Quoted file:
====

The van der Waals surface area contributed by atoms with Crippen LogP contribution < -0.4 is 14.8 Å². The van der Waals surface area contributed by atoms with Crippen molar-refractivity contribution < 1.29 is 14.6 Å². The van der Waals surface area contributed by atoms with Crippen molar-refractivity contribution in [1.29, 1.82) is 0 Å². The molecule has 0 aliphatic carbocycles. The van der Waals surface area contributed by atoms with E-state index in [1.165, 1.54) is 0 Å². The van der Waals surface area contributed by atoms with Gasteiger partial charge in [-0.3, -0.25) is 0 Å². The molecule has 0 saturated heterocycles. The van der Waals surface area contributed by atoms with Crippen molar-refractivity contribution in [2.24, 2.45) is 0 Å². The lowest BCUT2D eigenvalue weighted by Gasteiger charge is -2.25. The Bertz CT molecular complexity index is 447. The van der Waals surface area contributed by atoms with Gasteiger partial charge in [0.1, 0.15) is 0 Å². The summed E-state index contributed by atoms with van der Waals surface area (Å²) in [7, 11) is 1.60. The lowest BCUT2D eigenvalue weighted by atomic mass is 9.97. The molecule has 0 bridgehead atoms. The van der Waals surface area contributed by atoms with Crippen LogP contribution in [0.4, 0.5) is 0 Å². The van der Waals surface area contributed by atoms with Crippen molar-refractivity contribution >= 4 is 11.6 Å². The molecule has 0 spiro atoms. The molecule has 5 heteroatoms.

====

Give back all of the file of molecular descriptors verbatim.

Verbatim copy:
The van der Waals surface area contributed by atoms with Crippen LogP contribution < -0.4 is 14.8 Å². The van der Waals surface area contributed by atoms with Crippen molar-refractivity contribution < 1.29 is 14.6 Å². The van der Waals surface area contributed by atoms with Crippen molar-refractivity contribution in [1.29, 1.82) is 0 Å². The molecule has 0 aliphatic carbocycles. The van der Waals surface area contributed by atoms with E-state index in [1.165, 1.54) is 0 Å². The van der Waals surface area contributed by atoms with Gasteiger partial charge in [-0.3, -0.25) is 0 Å². The molecule has 0 saturated heterocycles. The van der Waals surface area contributed by atoms with Crippen molar-refractivity contribution in [2.24, 2.45) is 0 Å². The lowest BCUT2D eigenvalue weighted by Gasteiger charge is -2.25. The Bertz CT molecular complexity index is 447. The van der Waals surface area contributed by atoms with Gasteiger partial charge in [0.1, 0.15) is 0 Å². The summed E-state index contributed by atoms with van der Waals surface area (Å²) in [7, 11) is 1.60. The lowest BCUT2D eigenvalue weighted by atomic mass is 9.97. The molecule has 0 bridgehead atoms. The van der Waals surface area contributed by atoms with Crippen LogP contribution in [0.4, 0.5) is 0 Å². The van der Waals surface area contributed by atoms with Crippen molar-refractivity contribution >= 4 is 11.6 Å². The molecule has 0 spiro atoms. The molecule has 5 heteroatoms.